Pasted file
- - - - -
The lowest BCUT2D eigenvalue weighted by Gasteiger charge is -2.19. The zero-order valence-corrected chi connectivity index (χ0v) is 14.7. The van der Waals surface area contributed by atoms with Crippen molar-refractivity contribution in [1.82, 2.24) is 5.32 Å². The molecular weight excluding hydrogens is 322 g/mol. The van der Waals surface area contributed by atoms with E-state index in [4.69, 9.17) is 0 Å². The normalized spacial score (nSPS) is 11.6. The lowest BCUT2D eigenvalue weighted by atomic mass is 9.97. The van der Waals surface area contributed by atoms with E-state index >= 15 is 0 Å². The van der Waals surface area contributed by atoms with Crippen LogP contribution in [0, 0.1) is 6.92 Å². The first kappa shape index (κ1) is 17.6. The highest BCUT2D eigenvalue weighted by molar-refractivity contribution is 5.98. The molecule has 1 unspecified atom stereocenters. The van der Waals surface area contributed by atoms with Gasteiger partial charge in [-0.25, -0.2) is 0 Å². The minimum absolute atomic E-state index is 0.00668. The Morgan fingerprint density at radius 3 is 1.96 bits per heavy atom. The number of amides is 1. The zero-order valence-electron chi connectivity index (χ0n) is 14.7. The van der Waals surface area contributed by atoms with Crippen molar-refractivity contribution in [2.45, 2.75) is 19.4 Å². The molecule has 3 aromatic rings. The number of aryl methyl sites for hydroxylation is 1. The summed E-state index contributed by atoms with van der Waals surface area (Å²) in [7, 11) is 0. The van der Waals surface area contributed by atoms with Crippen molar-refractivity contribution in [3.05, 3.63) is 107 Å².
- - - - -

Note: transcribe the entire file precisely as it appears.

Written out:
The lowest BCUT2D eigenvalue weighted by Gasteiger charge is -2.19. The zero-order valence-corrected chi connectivity index (χ0v) is 14.7. The van der Waals surface area contributed by atoms with Crippen molar-refractivity contribution in [1.82, 2.24) is 5.32 Å². The molecular weight excluding hydrogens is 322 g/mol. The van der Waals surface area contributed by atoms with E-state index in [4.69, 9.17) is 0 Å². The normalized spacial score (nSPS) is 11.6. The lowest BCUT2D eigenvalue weighted by atomic mass is 9.97. The van der Waals surface area contributed by atoms with E-state index >= 15 is 0 Å². The van der Waals surface area contributed by atoms with Crippen LogP contribution in [0, 0.1) is 6.92 Å². The first kappa shape index (κ1) is 17.6. The highest BCUT2D eigenvalue weighted by molar-refractivity contribution is 5.98. The molecule has 1 unspecified atom stereocenters. The van der Waals surface area contributed by atoms with Gasteiger partial charge in [-0.25, -0.2) is 0 Å². The minimum absolute atomic E-state index is 0.00668. The Morgan fingerprint density at radius 3 is 1.96 bits per heavy atom. The number of amides is 1. The zero-order valence-electron chi connectivity index (χ0n) is 14.7. The van der Waals surface area contributed by atoms with Crippen molar-refractivity contribution in [2.45, 2.75) is 19.4 Å². The molecule has 3 aromatic rings. The number of aryl methyl sites for hydroxylation is 1. The summed E-state index contributed by atoms with van der Waals surface area (Å²) in [7, 11) is 0. The van der Waals surface area contributed by atoms with Crippen molar-refractivity contribution in [3.05, 3.63) is 107 Å².